Some fleet operators are starting to “take hydrogen seriously” as a fuel option because of issues they have encountered in operating electric vans, according to the Association of Fleet Professionals (AFP).
Paul Hollick, chair at AFP, claimed the forthcoming arrival of the Vauxhall Vivaro-e Hydrogen – a practical hydrogen-powered panel van available in quantity in the UK – was providing fleets with the potential opportunity to follow a multi-fuel, zero emissions strategy.
Hollick said hydrogen was often seen as the “five years from now” solution for zero emissions, and the promise it presents “never quite materialises”. But that has now changed, although challenges remain.
He said: ‘Now, however, we are seeing a handful of fleet managers – all van operators – start to take hydrogen seriously.
“This doesn’t mean that the many complications surrounding hydrogen have gone away. For example, clean production of the fuel – known as green hydrogen – remains expensive while there are probably fewer than 15 public stations across the UK. These facts in themselves present fleets with some very real, day-to-day problems to solve.”
The move towards hydrogen was also largely being prompted by the difficulties surrounding the adoption of electric vans in their current form, Hollick added.
He said: “Some fleets in some applications are finding that the range and payload of the electric vans available so far remain unsuitable for their needs. There are also operational issues ranging from poor towing ability through to practical difficulties such as charging out of hours. Against this backdrop, especially for businesses with strict zero emissions corporate targets, hydrogen looks like an option worth trying.”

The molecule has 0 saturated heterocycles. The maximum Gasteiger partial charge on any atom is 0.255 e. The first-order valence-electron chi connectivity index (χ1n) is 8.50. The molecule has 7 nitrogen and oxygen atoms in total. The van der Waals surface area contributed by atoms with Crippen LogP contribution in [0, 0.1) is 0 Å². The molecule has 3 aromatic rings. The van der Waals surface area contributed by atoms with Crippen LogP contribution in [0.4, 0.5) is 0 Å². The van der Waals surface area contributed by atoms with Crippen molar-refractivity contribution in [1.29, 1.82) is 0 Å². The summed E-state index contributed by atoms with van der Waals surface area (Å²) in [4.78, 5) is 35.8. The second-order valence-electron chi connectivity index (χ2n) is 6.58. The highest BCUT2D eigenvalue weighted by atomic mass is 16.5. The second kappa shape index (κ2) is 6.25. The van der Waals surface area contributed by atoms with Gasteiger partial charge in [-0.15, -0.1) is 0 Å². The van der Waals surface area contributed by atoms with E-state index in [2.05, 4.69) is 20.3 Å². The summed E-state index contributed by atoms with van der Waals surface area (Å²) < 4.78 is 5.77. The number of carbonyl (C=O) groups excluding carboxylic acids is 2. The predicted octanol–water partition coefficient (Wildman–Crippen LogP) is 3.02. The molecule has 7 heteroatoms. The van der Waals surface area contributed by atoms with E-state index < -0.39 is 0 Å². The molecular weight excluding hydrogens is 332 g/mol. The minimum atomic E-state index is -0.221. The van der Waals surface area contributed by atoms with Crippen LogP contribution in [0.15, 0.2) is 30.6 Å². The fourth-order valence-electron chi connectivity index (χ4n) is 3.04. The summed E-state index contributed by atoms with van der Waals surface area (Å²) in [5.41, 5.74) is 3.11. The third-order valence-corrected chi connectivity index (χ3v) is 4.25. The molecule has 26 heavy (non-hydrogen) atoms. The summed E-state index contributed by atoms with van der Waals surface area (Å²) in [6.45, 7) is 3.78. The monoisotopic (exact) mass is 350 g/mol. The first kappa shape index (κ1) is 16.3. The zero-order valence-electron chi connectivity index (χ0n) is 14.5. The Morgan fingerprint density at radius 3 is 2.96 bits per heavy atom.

Hollick added that the development was being fuelled by almost a single vehicle, the Vauxhall Vivaro-e Hydrogen, which has a 249-mile range and can be refuelled in three minutes.
But fleets adopting them would face several hurdles, such as finding fuel pumps, and probably requiring the construction of their own hydrogen bunkering facilities to ensure supply, as well as the issue of the price of hydrogen.
Hollick concluded: “In addition to these issues, residual values are basically an unknown. Remarketing a vehicle for which there is effectively no refuelling infrastructure is always going to be difficult. It’s worth bearing in mind here the experience of Swindon, which had two hydrogen filling stations a few years ago, leading to local fleets dipping a toe in the water with available hydrogen cars. Both closed and those fleets were effectively left with nowhere to go.”
Really, to become a serious national option in the UK, hydrogen needs substantial government backing similar to the kind seen in Germany, Paul added.
“That means both support for the purchase of new vehicles and the creation of a viable national network of green hydrogen stations. Our view is that when it comes to early adoption, as with electric vehicles, production availability and technology tends to follow the places where there are incentives. However, that just doesn’t look like it’s happening in the UK in any meaningful way, certainly under the current government.
“Until then, we’ll be watching the few fleets that are actively adopting hydrogen with a high degree of interest. Some of the most prominent are AFP members and we hope to share their experiences and their developing best practice over the coming months and years.”